Hon. W. P. Hill has appointed the following gentlemen as Receivers for the Eastern District of Texas, under the sequestration act, passed by the Confederate Congress:  Dr. James H. Starr, of Nacogdoches; M. A. Long of Tyler; T. A. Patillo, of Marshall.  Judge Patillo's circular will be found in another column.  

[MARSHALL] TEXAS REPUBLICAN, October 26, 1861, p. 1, c. 6 
The Petersburg cotton factories are, we learn, turning out large quantities of cotton shirting, sheeting, and tent cloth.  

[MARSHALL] TEXAS REPUBLICAN, October 26, 1861, p. 1, c. 6 
Soldier's Gloves.—The most convenient glove for a soldier, is one having separate stalls for the thumb and forefinger, and a common covering for the other fingers.  

[MARSHALL] TEXAS REPUBLICAN, November 2, 1861, p. 2, c. 2 
Abundance of Paper.—We understand the question is asked in several of the neighboring counties, as to when we will be likely to suspend, or to contract the size of the Republican.  In reply, we have to state, that our supply of paper is sufficient to last until the 1st of May.  Paper has advanced in price since the war, but we have found no difficulty in procuring all we required from Messrs. Stevens & Seymour, New Orleans.  Paper mills have been established in many places in the South, and while a large quantity is being manufactured, but little is used at present, the most of the papers having curtailed their dimensions, or suspended.  By the 1st of May, there will be a full supply of paper, and we expect it will be sold at fair prices.  There will also be money in the country, we hope and confidently expect, by that time.  

[MARSHALL] TEXAS REPUBLICAN, November 2, 1861, p. 2, c. 2 
Every family in Harrison county requiring assistance, will please make their wants known to the Relief Committee, who will take pleasure in doing all that they can to render their condition comfortable.  Let none be deterred by false delicacy, from claiming assistance. 
The following list of articles will be found convenient to those who are desirous of contributing to the Relief fund, to wit:  corn, corn meal, wheat, flour, beef, pork, mutton, sweet and Irish potatoes, turnips, cabbage, peas, butter, honey, eggs, chickens, dried fruit, rice, hominy, salt, sugar, molasses, coffee, tea, lard, fish, pickles, and in fact any and everything fit to eat.  Wood is very much needed at this time.  Cannot some who live close to town send in a few loads?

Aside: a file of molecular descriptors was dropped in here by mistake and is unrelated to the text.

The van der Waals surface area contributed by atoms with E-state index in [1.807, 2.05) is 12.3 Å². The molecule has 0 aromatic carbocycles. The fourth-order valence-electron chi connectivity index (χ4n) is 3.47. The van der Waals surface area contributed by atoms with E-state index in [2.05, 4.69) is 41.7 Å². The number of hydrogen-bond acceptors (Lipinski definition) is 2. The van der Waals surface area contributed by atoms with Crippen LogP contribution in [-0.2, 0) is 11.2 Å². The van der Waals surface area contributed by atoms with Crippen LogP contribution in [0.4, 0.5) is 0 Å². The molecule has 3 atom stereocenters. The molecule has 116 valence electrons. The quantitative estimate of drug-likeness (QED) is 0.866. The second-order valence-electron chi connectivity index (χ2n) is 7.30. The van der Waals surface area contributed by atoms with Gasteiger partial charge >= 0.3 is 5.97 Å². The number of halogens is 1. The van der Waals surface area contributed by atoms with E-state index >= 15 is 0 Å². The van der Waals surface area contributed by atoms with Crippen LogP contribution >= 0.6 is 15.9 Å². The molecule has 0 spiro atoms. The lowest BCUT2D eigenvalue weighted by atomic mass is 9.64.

[MARSHALL] TEXAS REPUBLICAN, November 9, 1861, p. 1, c. 7 
A Happy Reply.—An incident is related as having occurred between the officers engaged in the exchange of prisoners at Columbia the other day.  After the preliminaries were arranged, a repast was partaken of, during which one of the Federal officers, rising, proposed:  "The memory of George Washington."  The company instantly arose, when Gen. Polk responded, "The memory of George Washington, the first rebel."  The toast, our informant says, was drank in ominous silence by the Federal officers who were present.  The story is too good not to be true, or to be lost.—Nashville Gazette.  

[MARSHALL] TEXAS REPUBLICAN, November 9, 1861, p. 3, c. 5 
Peach Leaf Yeast.—Hops cost $2 per pound, leaves cost nothing, and peach leaves make better yeast than hops.  Make it thus:  Take three large peach leaves and three medium sized potatoes, boil them in two quarts of water until the potatoes are done; take out the leaves and throw them away, peel the potatoes, and rub them up with a pint of flour, adding cool water sufficient to make a paste, then pour on the hot peach leaf tea, and scald for about five minutes.  If you add to this a little old yeast, it will be ready for use in three hours.  If you add none, it will require to stand a day and night before use.  Leaves dried in the shade are as good as fresh ones.  As this is stronger than hop yeast, less should be used in making up the dough.  I have tried this often, and I am 
                A Lover of Good Bread.  

[MARSHALL] TEXAS REPUBLICAN, November 16, 1861, p. 2, c. 1

To the Ladies.

                We are requested to state that there will be a meeting of the Ladies of Harrison county, at the Courthouse, on Tuesday next, for the purpose of organizing a Ladies Volunteer Aid Society.  Every lady, who can conveniently do so, is requested to attend; and those who cannot be present, are invited to send in their names as early as possible.  

[MARSHALL] TEXAS REPUBLICAN, November 16, 1861, p. 2, c. 1 
The enterprising proprietor of the Shreveport News has discontinued his daily and weekly papers, and in lieu thereof will, for the present, publish a semi-weekly.  How he has been able to sustain himself in publishing a daily so long has been a mystery to us.  

[MARSHALL] TEXAS REPUBLICAN, November 16, 1861, p. 2, c. 3